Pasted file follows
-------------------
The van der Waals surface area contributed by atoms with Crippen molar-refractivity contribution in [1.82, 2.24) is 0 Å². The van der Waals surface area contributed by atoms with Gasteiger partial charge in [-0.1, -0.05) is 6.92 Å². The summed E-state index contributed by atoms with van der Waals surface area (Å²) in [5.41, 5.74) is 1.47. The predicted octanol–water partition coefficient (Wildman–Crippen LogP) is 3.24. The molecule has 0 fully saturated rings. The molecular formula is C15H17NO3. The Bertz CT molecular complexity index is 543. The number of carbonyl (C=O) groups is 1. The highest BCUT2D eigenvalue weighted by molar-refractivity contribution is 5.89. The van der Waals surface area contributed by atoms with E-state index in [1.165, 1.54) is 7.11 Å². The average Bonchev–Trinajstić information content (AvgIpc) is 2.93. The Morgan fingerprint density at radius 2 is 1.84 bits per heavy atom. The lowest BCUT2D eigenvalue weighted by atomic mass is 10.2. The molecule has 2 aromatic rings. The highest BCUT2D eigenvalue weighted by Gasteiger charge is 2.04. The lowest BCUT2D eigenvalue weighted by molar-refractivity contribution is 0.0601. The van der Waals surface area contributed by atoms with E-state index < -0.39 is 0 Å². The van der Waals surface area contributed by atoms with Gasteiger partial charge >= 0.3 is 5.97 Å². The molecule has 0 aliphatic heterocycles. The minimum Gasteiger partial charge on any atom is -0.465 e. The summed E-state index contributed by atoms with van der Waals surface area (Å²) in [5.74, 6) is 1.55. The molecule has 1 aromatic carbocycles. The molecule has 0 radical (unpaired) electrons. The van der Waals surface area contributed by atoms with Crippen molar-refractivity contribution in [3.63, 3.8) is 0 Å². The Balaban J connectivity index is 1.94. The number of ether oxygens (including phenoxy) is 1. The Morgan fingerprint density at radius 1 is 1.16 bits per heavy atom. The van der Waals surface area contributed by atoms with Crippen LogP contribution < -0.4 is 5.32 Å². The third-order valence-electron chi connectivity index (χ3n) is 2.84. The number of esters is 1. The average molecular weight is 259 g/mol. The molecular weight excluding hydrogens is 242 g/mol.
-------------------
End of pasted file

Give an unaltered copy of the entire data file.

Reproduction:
The van der Waals surface area contributed by atoms with Crippen molar-refractivity contribution in [1.82, 2.24) is 0 Å². The van der Waals surface area contributed by atoms with Gasteiger partial charge in [-0.1, -0.05) is 6.92 Å². The summed E-state index contributed by atoms with van der Waals surface area (Å²) in [5.41, 5.74) is 1.47. The predicted octanol–water partition coefficient (Wildman–Crippen LogP) is 3.24. The molecule has 0 fully saturated rings. The molecular formula is C15H17NO3. The Bertz CT molecular complexity index is 543. The number of carbonyl (C=O) groups is 1. The highest BCUT2D eigenvalue weighted by molar-refractivity contribution is 5.89. The van der Waals surface area contributed by atoms with E-state index in [1.165, 1.54) is 7.11 Å². The average Bonchev–Trinajstić information content (AvgIpc) is 2.93. The Morgan fingerprint density at radius 2 is 1.84 bits per heavy atom. The lowest BCUT2D eigenvalue weighted by atomic mass is 10.2. The molecule has 2 aromatic rings. The highest BCUT2D eigenvalue weighted by Gasteiger charge is 2.04. The lowest BCUT2D eigenvalue weighted by molar-refractivity contribution is 0.0601. The van der Waals surface area contributed by atoms with E-state index < -0.39 is 0 Å². The van der Waals surface area contributed by atoms with Gasteiger partial charge >= 0.3 is 5.97 Å². The molecule has 0 aliphatic heterocycles. The minimum Gasteiger partial charge on any atom is -0.465 e. The summed E-state index contributed by atoms with van der Waals surface area (Å²) in [5.74, 6) is 1.55. The molecule has 1 aromatic carbocycles. The molecule has 0 radical (unpaired) electrons. The van der Waals surface area contributed by atoms with Crippen molar-refractivity contribution in [3.63, 3.8) is 0 Å². The Balaban J connectivity index is 1.94. The number of ether oxygens (including phenoxy) is 1. The Morgan fingerprint density at radius 1 is 1.16 bits per heavy atom. The van der Waals surface area contributed by atoms with Crippen LogP contribution < -0.4 is 5.32 Å². The third-order valence-electron chi connectivity index (χ3n) is 2.84. The number of esters is 1. The average molecular weight is 259 g/mol. The molecular weight excluding hydrogens is 242 g/mol.